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Review Network Security Assessment, 2nd Edition

Discussion in 'Articles, Reviews and Interviews' started by tripwire45, Dec 21, 2007.

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  1. tripwire45
    Honorary Member

    tripwire45 Zettabyte Poster

    Author: Chris McNab
    Format: Paperback, 504 pages
    Publisher: O'Reilly Media, Inc.; 2nd edition (November 1, 2007)
    ISBN-10: 0596510306
    ISBN-13: 978-0596510305

    Review by James Pyles
    December 21, 2007

    The beginning of the text on the back cover of this book says, "How secure is your network? The best way to find out is to attack it." How many people test how secure their home or car is by trying to break into them? Would you try to break into your aunt's place to test her security and when (hopefully) caught, say you were just trying to make sure she was safe? Ok, it doesn't seem to make sense when considered at that level, but in terms of the security of your network environment, people pay good money to companies so they'll take their best shot at breaking in.

    In that sense, it seems Chris McNab might be shooting himself in the foot by publishing this book. After all, he is the technical director for a London-based company that actually performs "penetration testing" for clients to ferret out any security vulnerabilities. Then again, since I have this book in my hands and live in the American northwest, I guess he won't be losing business he would never have gotten in the first place.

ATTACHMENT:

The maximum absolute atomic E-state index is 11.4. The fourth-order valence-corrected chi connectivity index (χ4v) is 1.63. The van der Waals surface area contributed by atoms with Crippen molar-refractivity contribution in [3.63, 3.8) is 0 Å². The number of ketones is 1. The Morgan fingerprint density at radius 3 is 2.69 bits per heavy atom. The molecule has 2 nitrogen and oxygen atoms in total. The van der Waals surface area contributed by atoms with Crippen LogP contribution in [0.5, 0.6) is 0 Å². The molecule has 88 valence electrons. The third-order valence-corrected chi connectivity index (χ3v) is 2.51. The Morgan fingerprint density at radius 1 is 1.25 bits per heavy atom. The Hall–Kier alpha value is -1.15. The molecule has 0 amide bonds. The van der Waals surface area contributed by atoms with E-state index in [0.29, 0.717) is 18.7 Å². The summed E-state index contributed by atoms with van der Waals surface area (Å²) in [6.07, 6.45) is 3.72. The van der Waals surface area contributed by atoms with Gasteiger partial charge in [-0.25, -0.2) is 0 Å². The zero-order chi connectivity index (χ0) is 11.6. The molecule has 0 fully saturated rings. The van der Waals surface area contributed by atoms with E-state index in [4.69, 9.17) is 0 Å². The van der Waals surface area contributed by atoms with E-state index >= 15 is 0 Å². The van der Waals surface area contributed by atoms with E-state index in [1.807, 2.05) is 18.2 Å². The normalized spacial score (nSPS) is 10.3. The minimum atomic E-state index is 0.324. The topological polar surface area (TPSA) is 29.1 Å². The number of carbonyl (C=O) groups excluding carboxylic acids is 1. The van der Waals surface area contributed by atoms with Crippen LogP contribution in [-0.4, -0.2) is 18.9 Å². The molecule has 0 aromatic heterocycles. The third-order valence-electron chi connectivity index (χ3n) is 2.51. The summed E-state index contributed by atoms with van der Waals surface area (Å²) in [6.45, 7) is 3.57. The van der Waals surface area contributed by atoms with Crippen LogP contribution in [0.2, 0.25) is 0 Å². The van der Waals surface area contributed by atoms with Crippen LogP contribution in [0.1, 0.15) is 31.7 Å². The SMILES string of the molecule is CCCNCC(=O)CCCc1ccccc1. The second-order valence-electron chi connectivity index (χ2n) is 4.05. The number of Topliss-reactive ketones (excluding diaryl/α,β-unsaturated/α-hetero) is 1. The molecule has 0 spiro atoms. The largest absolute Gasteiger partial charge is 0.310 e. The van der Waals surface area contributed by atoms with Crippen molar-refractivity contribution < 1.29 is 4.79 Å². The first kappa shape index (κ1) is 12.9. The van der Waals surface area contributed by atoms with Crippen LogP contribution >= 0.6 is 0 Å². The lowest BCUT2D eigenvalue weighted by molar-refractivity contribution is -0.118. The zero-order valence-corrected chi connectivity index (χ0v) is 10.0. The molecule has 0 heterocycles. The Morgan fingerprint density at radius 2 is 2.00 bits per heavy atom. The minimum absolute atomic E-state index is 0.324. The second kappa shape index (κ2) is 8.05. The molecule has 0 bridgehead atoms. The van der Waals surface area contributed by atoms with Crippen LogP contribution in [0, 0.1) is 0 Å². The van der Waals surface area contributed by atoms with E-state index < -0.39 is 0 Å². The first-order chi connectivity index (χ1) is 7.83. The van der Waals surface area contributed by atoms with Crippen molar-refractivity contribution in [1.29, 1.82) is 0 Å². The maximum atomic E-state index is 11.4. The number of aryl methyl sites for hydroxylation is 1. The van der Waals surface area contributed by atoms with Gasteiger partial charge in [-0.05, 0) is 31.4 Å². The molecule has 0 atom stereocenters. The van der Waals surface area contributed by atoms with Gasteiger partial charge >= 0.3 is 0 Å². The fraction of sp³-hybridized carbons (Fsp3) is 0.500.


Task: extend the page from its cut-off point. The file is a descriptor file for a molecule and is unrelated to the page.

McNab wrote this book as a vendor-neutral resource which means (ideally) that he treats all vendors equally. If you run your web servers using Microsoft IIS or Apache, this book has something for both platforms. The same goes whether your database services are provided by Microsoft SQL Server, MySQL, or Oracle. If your goal is to "know your network", you've come to the right place.

    Actually, the front matter seems to contradict what I just said since the book's audience is assumed to be "familiar with IP and administering Unix-based operating systems, such as Linux and Solaris". I checked and no mention was made of other operating systems, particularly Windows. What this part of the book goes on to say (in brief) is that you'd better know networking before learning network security testing.

    It would seem that while the main thrust of the content addresses "Unix-based" operating systems, some things "Microsoft" are also addressed as I previously mentioned. All is not lost if you are responsible for network security in a Microsoft shop (on the other hand, supplementing this material with more Microsoft-centric resources would certainly help).

    The reviews I found on the 1st edition were generally glowing but I wanted to find out the whys and wherefores of the 2nd edition. It seems to boil down to updating for the ever-changing landscape of technologies which makes sense. It would also seem to have to do with the fact that McNab's customers don't always take his good advice and perhaps need that advice expressed in a "no-holds-barred" manner. Actually, security standards and legal requirements also change over time, so there are plenty of reasons to be releasing a 2nd edition just now.